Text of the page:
Taguchi methods don’t eliminate external factors or noise from the process but move production closer to optimal states. For example, calculating Taguchi loss function won’t make the first computer last as long as the millionth computer off the production line. Outside factors found with the function can be minimized to narrow this performance gap.
Taguchi’s innovations infused within Japanese manufacturers and firms over the next 30 years. Japan’s economic boom in the 1980s led to exports of products as well as business concepts. Taguchi methods are used by engineers and product managers around the world because product quality is a global concern.
Academic literature has covered application of Taguchi methods across engineering disciplines. For example, environmental engineers have used these methods to treat industrial resins found in wastewater from factories. Taguchi methods are beneficial in many circumstances but engineers should be aware of both their advantages and disadvantages.
Taguchi Methods Advantages
As an engineer, Taguchi sought a durable and versatile method for improving production processes. A major benefit of using Taguchi methods is that they can be applied to most engineering scenarios without a large number of experiments. Engineers can run arrays and functions by hand, on whiteboards, or using programming languages like R and Python.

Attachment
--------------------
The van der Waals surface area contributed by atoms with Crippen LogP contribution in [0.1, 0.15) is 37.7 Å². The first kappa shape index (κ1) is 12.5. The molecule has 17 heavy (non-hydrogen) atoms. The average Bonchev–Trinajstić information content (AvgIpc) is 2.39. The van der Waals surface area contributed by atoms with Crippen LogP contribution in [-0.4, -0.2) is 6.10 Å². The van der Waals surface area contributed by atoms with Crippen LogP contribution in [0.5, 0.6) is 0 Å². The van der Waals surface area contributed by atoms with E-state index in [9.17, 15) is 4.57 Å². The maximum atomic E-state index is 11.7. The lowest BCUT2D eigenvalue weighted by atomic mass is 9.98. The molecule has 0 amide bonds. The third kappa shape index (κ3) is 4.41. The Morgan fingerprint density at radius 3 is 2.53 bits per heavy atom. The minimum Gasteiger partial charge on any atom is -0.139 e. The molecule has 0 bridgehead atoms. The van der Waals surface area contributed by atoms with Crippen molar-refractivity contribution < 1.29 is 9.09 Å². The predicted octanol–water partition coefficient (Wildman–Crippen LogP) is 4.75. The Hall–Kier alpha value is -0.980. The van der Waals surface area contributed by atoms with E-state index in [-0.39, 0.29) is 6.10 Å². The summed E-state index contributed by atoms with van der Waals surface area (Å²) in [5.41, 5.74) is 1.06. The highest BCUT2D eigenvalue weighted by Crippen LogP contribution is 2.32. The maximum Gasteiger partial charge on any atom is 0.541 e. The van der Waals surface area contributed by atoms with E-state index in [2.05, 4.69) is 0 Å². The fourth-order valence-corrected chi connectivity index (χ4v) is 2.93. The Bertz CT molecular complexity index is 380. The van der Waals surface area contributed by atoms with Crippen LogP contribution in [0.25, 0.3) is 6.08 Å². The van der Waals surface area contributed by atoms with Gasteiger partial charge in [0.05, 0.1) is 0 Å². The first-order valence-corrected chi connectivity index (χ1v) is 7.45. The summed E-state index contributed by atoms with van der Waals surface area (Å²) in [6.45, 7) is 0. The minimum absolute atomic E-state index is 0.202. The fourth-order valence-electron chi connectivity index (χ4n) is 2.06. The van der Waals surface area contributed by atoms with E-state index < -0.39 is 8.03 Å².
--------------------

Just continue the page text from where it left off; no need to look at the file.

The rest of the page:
Engineering managers use Taguchi methods to quickly filter possibilities for solutions to problems. Existing production data and specifications can be processed through orthogonal arrays without gathering additional information. These tools are also valuable because they require little time to complete.
Taguchi’s work focused on creating target values and stripping away obstacles to those values. Alternative methods of statistical analysis focus less on ideal targets and more on ranges. His namesake methods provide actionable recommendations for engineering managers and project stakeholders.
Disadvantages of Taguchi Methods